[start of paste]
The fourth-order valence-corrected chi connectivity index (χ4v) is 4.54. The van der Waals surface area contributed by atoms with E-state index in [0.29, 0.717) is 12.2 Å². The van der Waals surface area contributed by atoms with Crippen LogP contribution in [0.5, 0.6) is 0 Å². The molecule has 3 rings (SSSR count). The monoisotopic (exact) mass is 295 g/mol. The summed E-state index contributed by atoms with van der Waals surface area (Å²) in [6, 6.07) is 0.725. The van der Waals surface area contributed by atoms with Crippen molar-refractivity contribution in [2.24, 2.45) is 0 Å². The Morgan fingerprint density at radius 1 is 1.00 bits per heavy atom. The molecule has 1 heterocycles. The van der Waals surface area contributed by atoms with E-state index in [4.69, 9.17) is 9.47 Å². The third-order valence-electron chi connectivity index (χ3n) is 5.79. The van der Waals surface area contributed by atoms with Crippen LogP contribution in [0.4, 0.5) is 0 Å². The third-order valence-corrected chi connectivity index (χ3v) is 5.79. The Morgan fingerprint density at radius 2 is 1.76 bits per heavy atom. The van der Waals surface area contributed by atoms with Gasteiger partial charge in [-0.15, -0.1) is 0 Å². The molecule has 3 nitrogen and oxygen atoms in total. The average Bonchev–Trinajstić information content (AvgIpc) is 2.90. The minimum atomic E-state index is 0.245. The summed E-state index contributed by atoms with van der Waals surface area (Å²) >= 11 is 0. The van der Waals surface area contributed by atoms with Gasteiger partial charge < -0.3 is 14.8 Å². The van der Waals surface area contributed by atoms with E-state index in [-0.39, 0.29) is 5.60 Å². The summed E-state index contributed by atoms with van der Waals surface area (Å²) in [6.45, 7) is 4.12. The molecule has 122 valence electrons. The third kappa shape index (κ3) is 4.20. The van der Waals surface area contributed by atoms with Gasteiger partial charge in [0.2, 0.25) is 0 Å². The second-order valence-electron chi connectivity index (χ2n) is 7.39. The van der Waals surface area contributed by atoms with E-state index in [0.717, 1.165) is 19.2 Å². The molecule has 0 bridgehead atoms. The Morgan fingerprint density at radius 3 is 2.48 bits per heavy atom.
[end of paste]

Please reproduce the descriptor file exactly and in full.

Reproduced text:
The fourth-order valence-corrected chi connectivity index (χ4v) is 4.54. The van der Waals surface area contributed by atoms with E-state index in [0.29, 0.717) is 12.2 Å². The van der Waals surface area contributed by atoms with Crippen LogP contribution in [0.5, 0.6) is 0 Å². The molecule has 3 rings (SSSR count). The monoisotopic (exact) mass is 295 g/mol. The summed E-state index contributed by atoms with van der Waals surface area (Å²) in [6, 6.07) is 0.725. The van der Waals surface area contributed by atoms with Crippen molar-refractivity contribution in [2.24, 2.45) is 0 Å². The Morgan fingerprint density at radius 1 is 1.00 bits per heavy atom. The molecule has 1 heterocycles. The van der Waals surface area contributed by atoms with E-state index in [4.69, 9.17) is 9.47 Å². The third-order valence-electron chi connectivity index (χ3n) is 5.79. The van der Waals surface area contributed by atoms with Crippen LogP contribution in [0.4, 0.5) is 0 Å². The third-order valence-corrected chi connectivity index (χ3v) is 5.79. The Morgan fingerprint density at radius 2 is 1.76 bits per heavy atom. The van der Waals surface area contributed by atoms with Gasteiger partial charge in [-0.15, -0.1) is 0 Å². The molecule has 3 nitrogen and oxygen atoms in total. The average Bonchev–Trinajstić information content (AvgIpc) is 2.90. The minimum atomic E-state index is 0.245. The summed E-state index contributed by atoms with van der Waals surface area (Å²) >= 11 is 0. The van der Waals surface area contributed by atoms with Gasteiger partial charge < -0.3 is 14.8 Å². The van der Waals surface area contributed by atoms with E-state index in [-0.39, 0.29) is 5.60 Å². The summed E-state index contributed by atoms with van der Waals surface area (Å²) in [6.45, 7) is 4.12. The molecule has 122 valence electrons. The third kappa shape index (κ3) is 4.20. The van der Waals surface area contributed by atoms with Gasteiger partial charge in [0.2, 0.25) is 0 Å². The second-order valence-electron chi connectivity index (χ2n) is 7.39. The van der Waals surface area contributed by atoms with E-state index in [0.717, 1.165) is 19.2 Å². The molecule has 0 bridgehead atoms. The Morgan fingerprint density at radius 3 is 2.48 bits per heavy atom.